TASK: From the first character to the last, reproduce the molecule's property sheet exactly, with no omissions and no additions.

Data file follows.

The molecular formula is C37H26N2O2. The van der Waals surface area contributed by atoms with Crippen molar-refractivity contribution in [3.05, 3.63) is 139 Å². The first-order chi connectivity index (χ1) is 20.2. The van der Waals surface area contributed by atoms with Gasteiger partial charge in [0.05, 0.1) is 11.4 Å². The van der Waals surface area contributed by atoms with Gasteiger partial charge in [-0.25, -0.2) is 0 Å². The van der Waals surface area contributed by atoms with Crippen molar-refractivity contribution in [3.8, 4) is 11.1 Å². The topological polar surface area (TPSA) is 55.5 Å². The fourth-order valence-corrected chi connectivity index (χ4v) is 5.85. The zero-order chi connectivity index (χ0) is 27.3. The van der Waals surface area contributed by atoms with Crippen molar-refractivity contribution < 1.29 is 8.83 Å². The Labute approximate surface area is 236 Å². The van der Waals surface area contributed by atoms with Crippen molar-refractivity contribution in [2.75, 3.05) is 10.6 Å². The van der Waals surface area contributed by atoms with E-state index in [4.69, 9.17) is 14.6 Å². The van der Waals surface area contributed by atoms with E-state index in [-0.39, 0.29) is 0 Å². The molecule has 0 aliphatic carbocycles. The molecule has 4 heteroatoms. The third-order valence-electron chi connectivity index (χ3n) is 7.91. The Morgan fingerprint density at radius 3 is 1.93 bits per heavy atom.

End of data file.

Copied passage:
The molecular formula is C37H26N2O2. The van der Waals surface area contributed by atoms with Crippen molar-refractivity contribution in [3.05, 3.63) is 139 Å². The first-order chi connectivity index (χ1) is 20.2. The van der Waals surface area contributed by atoms with Gasteiger partial charge in [0.05, 0.1) is 11.4 Å². The van der Waals surface area contributed by atoms with Gasteiger partial charge in [-0.25, -0.2) is 0 Å². The van der Waals surface area contributed by atoms with Crippen molar-refractivity contribution in [3.8, 4) is 11.1 Å². The topological polar surface area (TPSA) is 55.5 Å². The fourth-order valence-corrected chi connectivity index (χ4v) is 5.85. The zero-order chi connectivity index (χ0) is 27.3. The van der Waals surface area contributed by atoms with Crippen molar-refractivity contribution < 1.29 is 8.83 Å². The Labute approximate surface area is 236 Å². The van der Waals surface area contributed by atoms with Crippen molar-refractivity contribution in [2.75, 3.05) is 10.6 Å². The van der Waals surface area contributed by atoms with E-state index in [4.69, 9.17) is 14.6 Å². The van der Waals surface area contributed by atoms with E-state index in [-0.39, 0.29) is 0 Å². The molecule has 0 aliphatic carbocycles. The molecule has 4 heteroatoms. The third-order valence-electron chi connectivity index (χ3n) is 7.91. The Morgan fingerprint density at radius 3 is 1.93 bits per heavy atom.